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Geology 101 -- What's the Deal?

The erosion that carves out this fascinating topography began over 60 million years ago and can be seen in various stages even today. As the devastating 1999 earthquakes illustrated, Turkey is caught between the insistent pressure exerted from the Asian and European continental plates. The Erciyes Mountain, Melendiz Mountain, and Hasandag -- all dormant or extinct volcanoes -- are the result of underground forces that thrust these landmasses above water level eons ago. Recurrent volcanic eruptions blanketed the area with boulders, ash, and lava, over time creating layers of sediment, with the underneath layers more solid than the newer, softer upper levels of sediment.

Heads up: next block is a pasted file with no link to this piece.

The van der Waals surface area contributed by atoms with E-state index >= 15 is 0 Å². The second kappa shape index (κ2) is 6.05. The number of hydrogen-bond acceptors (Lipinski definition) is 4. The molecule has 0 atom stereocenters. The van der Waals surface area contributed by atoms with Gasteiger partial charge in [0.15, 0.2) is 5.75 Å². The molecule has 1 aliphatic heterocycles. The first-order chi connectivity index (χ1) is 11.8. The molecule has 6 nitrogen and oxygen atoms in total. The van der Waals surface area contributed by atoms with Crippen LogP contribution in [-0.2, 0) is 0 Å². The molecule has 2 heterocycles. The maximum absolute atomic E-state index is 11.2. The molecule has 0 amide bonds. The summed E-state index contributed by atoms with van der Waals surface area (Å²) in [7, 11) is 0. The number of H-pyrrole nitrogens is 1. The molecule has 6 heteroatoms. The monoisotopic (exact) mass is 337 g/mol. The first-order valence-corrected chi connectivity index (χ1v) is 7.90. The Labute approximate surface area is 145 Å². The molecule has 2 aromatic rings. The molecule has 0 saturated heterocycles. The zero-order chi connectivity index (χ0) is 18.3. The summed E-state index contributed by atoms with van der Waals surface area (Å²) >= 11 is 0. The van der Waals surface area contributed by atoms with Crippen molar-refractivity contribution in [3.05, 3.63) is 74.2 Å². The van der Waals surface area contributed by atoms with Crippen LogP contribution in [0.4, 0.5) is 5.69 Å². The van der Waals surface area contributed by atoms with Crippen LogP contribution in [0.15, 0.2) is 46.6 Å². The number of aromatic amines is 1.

The formation of the fairy chimneys is just an example of wind and water erosion in an extreme state. The early stages of erosion are visible in the graceful channels and dunes of the valleys. But as the elements carve away at the channels, the mass of tufa splits from its supports and forms pillars or pyramids. And without the protection of those teetering basalt boulders caught in the balance of gravity and time, the pillars slowly whittle down to nothing, and the crowning boulder eventually comes crashing to the ground.

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